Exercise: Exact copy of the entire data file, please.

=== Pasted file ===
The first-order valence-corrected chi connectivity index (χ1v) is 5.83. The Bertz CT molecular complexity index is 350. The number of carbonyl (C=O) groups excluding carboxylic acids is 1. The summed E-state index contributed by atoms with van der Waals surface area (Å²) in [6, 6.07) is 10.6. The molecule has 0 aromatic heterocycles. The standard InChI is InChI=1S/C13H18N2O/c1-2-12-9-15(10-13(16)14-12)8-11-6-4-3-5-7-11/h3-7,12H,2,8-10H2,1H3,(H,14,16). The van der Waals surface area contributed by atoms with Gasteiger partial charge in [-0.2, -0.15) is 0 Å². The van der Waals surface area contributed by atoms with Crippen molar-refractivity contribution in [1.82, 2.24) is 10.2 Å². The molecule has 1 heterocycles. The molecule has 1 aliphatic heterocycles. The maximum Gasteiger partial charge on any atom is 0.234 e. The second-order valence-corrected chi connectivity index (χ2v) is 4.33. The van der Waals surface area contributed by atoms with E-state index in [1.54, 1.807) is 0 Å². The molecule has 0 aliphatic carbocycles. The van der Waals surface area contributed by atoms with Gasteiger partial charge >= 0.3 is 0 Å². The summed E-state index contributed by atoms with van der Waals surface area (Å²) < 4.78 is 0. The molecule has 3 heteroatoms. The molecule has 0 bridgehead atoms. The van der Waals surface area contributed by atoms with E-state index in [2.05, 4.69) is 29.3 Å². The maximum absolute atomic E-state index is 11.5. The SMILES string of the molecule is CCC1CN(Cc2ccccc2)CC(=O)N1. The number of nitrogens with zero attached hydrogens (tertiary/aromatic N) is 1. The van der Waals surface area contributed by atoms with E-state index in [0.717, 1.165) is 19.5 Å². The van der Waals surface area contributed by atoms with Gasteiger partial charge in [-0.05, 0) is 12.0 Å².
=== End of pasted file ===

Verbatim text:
The first-order valence-corrected chi connectivity index (χ1v) is 5.83. The Bertz CT molecular complexity index is 350. The number of carbonyl (C=O) groups excluding carboxylic acids is 1. The summed E-state index contributed by atoms with van der Waals surface area (Å²) in [6, 6.07) is 10.6. The molecule has 0 aromatic heterocycles. The standard InChI is InChI=1S/C13H18N2O/c1-2-12-9-15(10-13(16)14-12)8-11-6-4-3-5-7-11/h3-7,12H,2,8-10H2,1H3,(H,14,16). The van der Waals surface area contributed by atoms with Gasteiger partial charge in [-0.2, -0.15) is 0 Å². The van der Waals surface area contributed by atoms with Crippen molar-refractivity contribution in [1.82, 2.24) is 10.2 Å². The molecule has 1 heterocycles. The molecule has 1 aliphatic heterocycles. The maximum Gasteiger partial charge on any atom is 0.234 e. The second-order valence-corrected chi connectivity index (χ2v) is 4.33. The van der Waals surface area contributed by atoms with E-state index in [1.54, 1.807) is 0 Å². The molecule has 0 aliphatic carbocycles. The van der Waals surface area contributed by atoms with Gasteiger partial charge >= 0.3 is 0 Å². The summed E-state index contributed by atoms with van der Waals surface area (Å²) < 4.78 is 0. The molecule has 3 heteroatoms. The molecule has 0 bridgehead atoms. The van der Waals surface area contributed by atoms with E-state index in [2.05, 4.69) is 29.3 Å². The maximum absolute atomic E-state index is 11.5. The SMILES string of the molecule is CCC1CN(Cc2ccccc2)CC(=O)N1. The number of nitrogens with zero attached hydrogens (tertiary/aromatic N) is 1. The van der Waals surface area contributed by atoms with E-state index in [0.717, 1.165) is 19.5 Å². The van der Waals surface area contributed by atoms with Gasteiger partial charge in [-0.05, 0) is 12.0 Å².